Now imagine you have low-density hair plus fine or low porosity hair and you’re heavy handed!? The point I’m trying to get across is that you need to assess all this if you want a killer look, without the “Yuck” reaction and grease stained clothes. Unsure about your hair density? Read Hair Density and confirm if you have low, medium, or high density.
It may be that you only have to reduce the amount of oil you’re using. However, even if it’s just a tiny quantity it’s totally worth having oils in your hair regimen. Trust me, it is! Did you check the pros, back there?!
Another thing you should also consider is the type of oil you’re using. The oil you’re using should be a light oil, an oil that is not very greasy, that doesn’t weigh your hair down, but, at the same time, leaves a light shiny film around your tresses.
If you have fine and/or low porosity hair you’ll want to favour these oils. If all this sounds like Mission Impossible, then know you can do the impossible. I did it and so can you! You just need to put in the effort and determination. Let’s be the female version of Tom Cruise, but with better-looking hair (of course)! What do you say?
The oils I am mentioning here are oils that work great on my daughter’s fine, low-density hair and they don’t make it look unkempt, limp or oily. They are light oils and should work fine on your transitioning hair if you experience greasy hair, however, we all know no two heads of hair are the same. Nevertheless, here are my suggestions.
1| Grapeseed Oil
This oil is light, odourless, and is almost colourless. It is a nice replacement to extra virgin olive oil (EVOO) has this oil is heavier and has a strong scent for some. Grapeseed oil will condition and help moisturise your hair, which will also be more shiny and manageable. I personally love this oil not only for my daughter’s hair but for mine as well. Grapeseed oil was the oil I used for my LOC method for a long time until I switched to coconut oil.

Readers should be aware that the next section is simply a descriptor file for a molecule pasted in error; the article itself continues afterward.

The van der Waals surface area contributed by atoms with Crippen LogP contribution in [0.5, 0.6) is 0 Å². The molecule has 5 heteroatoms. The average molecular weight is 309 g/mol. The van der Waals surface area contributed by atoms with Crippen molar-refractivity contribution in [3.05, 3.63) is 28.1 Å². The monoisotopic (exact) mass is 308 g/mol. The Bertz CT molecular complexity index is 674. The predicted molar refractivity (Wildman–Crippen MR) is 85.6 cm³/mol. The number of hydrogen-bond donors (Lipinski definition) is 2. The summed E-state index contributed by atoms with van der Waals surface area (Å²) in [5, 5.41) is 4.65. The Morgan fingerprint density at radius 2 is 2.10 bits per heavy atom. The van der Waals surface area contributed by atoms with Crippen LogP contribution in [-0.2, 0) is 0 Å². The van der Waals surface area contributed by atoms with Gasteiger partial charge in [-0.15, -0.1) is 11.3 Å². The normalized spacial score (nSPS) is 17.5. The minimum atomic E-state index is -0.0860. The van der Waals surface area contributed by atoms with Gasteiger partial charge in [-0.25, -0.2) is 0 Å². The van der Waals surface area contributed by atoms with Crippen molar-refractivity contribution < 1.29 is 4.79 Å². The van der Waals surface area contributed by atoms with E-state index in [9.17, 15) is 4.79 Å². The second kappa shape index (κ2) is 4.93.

2| Jojoba Oil
This waxy oil is the closest oil we got to the sebum produced by our hair’s sebaceous glands, therefore, you know it will always be a good choice if you’re trying out oils for the first time. This oil mimics sebum on your hair, helping to moisturise it, providing shine, helping with hair growth and improving your scalp and hair’s health.
Jojoba oil feels so light to me that my medium-to-coarse hair actually prefers something heavier. I normally use it on my concoctions. This is certainly an oil you should try if you have fine and/or low porosity hair.
3| Argan Oil
Argan oil is often called “liquid gold” and comes from the kernels of the Argan tree, which is native to Marrocos. Full of fatty acids and vitamin E, this oil will protect your hair from free radicals (ageing) and help repair damaged hair.
It is a light oil capable of penetrating the cuticle layers or your hair while leaving a light film on the hair. Argan oil will tame your frizzy hair, add shine and improve its elasticity.
I normally witness best results on my daughter’s hair when she uses argan oil. Her hair feels soft, has less frizz, stays moisturised for longer and looks shinier, all without feeling heavy or greasy. I strongly believe it’s because it is a light penetrating oil.
Remember, don’t be afraid to use oils in your hair regimen. First, try reducing the amount of oil you’re using. Start with less, less is always better, especially if you have fine and low porosity hair, if needed, you can always increase the amount. Second, assess your hair’s texture and porosity. Finally, adjust the oils you’re using, heavier oils like EVOO or castor oil may be too heavy for you.
To make all this information easier to retain, I created a useful flowchart you can download. Enjoy!
I’m sure you’ll notice a difference with the oils mentioned here. If you don’t like the ones mentioned here, or if you want to try a few others, you can always go here and Download a Free List of Oils. This list comes from a blog post I wrote about Penetrating and Sealing Oils and has an indication of light oils you can use. You will also be able to access a Free Resource Library to help with moisture, breakage and more. For my subscribers, you can directly to the Library and find this list there.
What oils do you use in your hair regimen? How do you use them? How do they work on your hair?